Example 3. HathiTrust recommended Kakadu commands for JP2 creation

kdu_compress -quiet -i 00000001.jp2 -o 30112108161222/00000001.jp2 Clevels=7 
Clayers=8 Corder=RLCP Cuse_sop=yes Cuse_eph=yes 
"Cmodes=RESET|RESTART|CAUSAL|ERTERM|SEGMARK" -no_weights -slope 42988

Example 4. Exiftool Perl example (from, updating tags

use Image::ExifTool;

sub update_tags {

    my $exifTool = shift;
    my $outfile = shift;
    my $infile = shift;

    my $res;

    if(defined $infile) {
        $res = $exifTool->WriteInfo($infile,$outfile)
    } else {
              $res = $exifTool->WriteInfo($outfile)

    if ( !$res ) {

sub main{

    foreach my $infile ($ARGV[0]) {
       die("$infile does not exist") if !-e $infile;
       # reset remediator;
       my $exifTool = new Image::ExifTool;
       my $newFields = {};
       my $oldFields = {};
       my $outfile = $infile;



Example 5. Exiftool – set the XMP-dc:Source value for all jp2 files in the current folder

exiftool '-XMP-dc:Source<30112108161222/$FileName' *.jp2

6. Generate checksum: a file named checksum.md5. This file can be generated with md5sum on Linux or md5 -r on Mac OS X. Windows does not come with a checkusum utility, one option recommended by HathiTrust is md5sum from CoreUtils for Windows: (

md5sum * > ~/checksum.md5

7. Zip Folder

zip -r 1751155v3i1

HathiZipAndSubmit: code snippets for steps 6 & 7 –

Sub ProcessFolder(folderName As String)

lblStatus.Text = String.Format("Processing Folder: {0}  Folders Processed: {1}", "..." & 
folderName.Substring(txtFolder.Text.Length), lblStatus.Tag)

If Form1.stopping = True Then Exit Sub

Dim fldrs = Directory.GetDirectories(folderName)

If fldrs.Length > 0 Then
          'there are sub folders to recurse into them
          txtStatus.WriteLine("FOLDER: " & folderName)
          For Each fldr In fldrs
          lblStatus.Tag = lblStatus.Tag + 1
          'no subfolders, so process this folder as if it contains a digitized volume
          If chkChecksum.Checked Then
          End If
          If chkDeleteFolder.Checked Then
          Directory.Delete(folderName, True)
          txtStatus.WriteLine("Deleted " & folderName)
          End If
     End If
     lblStatus.Text = String.Format("Processing Folder: {0}  Folders Processed: {1}", "..." & 
folderName.Substring(txtFolder.Text.Length), lblStatus.Tag)
End Sub

Private Sub ZipFolder(folderName As String)
     Dim parent = Directory.GetParent(folderName).FullName
     Dim basename = Path.GetFileName(folderName) & ".zip"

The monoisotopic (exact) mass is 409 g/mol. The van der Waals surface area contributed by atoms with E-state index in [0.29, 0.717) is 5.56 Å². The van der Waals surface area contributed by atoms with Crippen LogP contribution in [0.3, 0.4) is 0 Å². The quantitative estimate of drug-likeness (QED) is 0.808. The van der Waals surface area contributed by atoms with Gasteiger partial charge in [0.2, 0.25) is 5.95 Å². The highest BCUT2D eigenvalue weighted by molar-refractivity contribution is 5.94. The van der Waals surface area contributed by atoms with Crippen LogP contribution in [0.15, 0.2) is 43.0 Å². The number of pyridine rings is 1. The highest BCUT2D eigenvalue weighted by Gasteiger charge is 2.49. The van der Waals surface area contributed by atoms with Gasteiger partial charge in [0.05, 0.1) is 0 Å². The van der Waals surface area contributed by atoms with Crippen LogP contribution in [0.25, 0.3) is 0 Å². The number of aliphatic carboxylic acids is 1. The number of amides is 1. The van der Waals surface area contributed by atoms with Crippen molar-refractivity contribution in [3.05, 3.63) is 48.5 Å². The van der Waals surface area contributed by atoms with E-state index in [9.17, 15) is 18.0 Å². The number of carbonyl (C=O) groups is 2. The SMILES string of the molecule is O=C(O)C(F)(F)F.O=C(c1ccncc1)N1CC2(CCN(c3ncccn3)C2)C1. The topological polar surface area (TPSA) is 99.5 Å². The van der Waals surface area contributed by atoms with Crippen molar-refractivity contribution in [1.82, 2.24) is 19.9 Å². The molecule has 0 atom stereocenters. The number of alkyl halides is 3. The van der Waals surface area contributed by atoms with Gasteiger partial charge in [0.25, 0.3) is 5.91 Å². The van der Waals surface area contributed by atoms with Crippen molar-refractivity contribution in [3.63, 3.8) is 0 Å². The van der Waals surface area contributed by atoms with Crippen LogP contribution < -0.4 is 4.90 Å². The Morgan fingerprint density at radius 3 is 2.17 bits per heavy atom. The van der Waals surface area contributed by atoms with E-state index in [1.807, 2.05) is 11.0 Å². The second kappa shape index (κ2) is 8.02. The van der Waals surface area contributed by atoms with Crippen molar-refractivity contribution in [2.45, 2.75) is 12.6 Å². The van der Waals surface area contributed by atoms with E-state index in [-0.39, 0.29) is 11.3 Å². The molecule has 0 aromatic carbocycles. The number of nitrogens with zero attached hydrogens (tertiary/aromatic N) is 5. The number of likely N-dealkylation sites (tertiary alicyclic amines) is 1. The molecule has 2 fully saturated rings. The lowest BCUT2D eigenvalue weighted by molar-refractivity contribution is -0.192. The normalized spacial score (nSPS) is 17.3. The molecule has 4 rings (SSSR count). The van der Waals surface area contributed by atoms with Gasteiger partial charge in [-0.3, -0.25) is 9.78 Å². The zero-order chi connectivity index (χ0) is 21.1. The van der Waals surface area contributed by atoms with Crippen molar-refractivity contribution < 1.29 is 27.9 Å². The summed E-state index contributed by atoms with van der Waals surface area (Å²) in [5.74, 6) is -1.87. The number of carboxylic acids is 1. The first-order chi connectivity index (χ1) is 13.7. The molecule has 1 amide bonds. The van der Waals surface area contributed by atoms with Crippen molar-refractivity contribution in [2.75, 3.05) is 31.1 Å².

Dim newZipFile = Path.Combine(parent, basename)

     Using zstrm As New FileStream(newZipFile, FileMode.Create, FileAccess.Write)
           Using zarc As ZipArchive = New ZipArchive(zstrm, ZipArchiveMode.Create, False)
                AddFolderToZip(zarc, folderName)
           End Using
      End Using

txtStatus.WriteLine("Created: " & newZipFile)
End Sub

Private Sub AddFolderToZip(zarc As ZipArchive, fldrname As String)
     Dim startingFolderLen = fldrname.Length - Path.GetFileName(fldrname).Length

     For Each fl As String In Directory.GetFiles(fldrname)
           Dim zent = 
Path.DirectorySeparatorChar, Path.AltDirectorySeparatorChar))
           Using fstrm As New FileStream(fl, FileMode.Open, FileAccess.Read)
           Using zstrm As Stream = zent.Open
           End Using
         End Using

     For Each fldr As String In Directory.GetDirectories(fldrname)
         AddFolderToZip(zarc, fldr)
End Sub

Private Sub MakeChecksum(newfolder As String)
     Dim setupStream As Boolean = False
     Dim outName As String
     Dim strmWtr As StreamWriter = Nothing

     'delete old checksum file
     If File.Exists(Path.Combine(newfolder, "checksum.md5")) Then
          File.Delete(Path.Combine(newfolder, "checksum.md5"))
     End If

    Dim files As FileInfo() = New DirectoryInfo(newfolder).GetFiles()
    Dim hashes = New Dictionary(Of String, String)

    For Each filez In files
        If Not setupStream Then
              Dim foldername As String = Path.GetDirectoryName(filez.FullName)
              outName = Path.Combine(foldername, "checksum.md5")
              strmWtr = New StreamWriter(outName)
              setupStream = True
         End If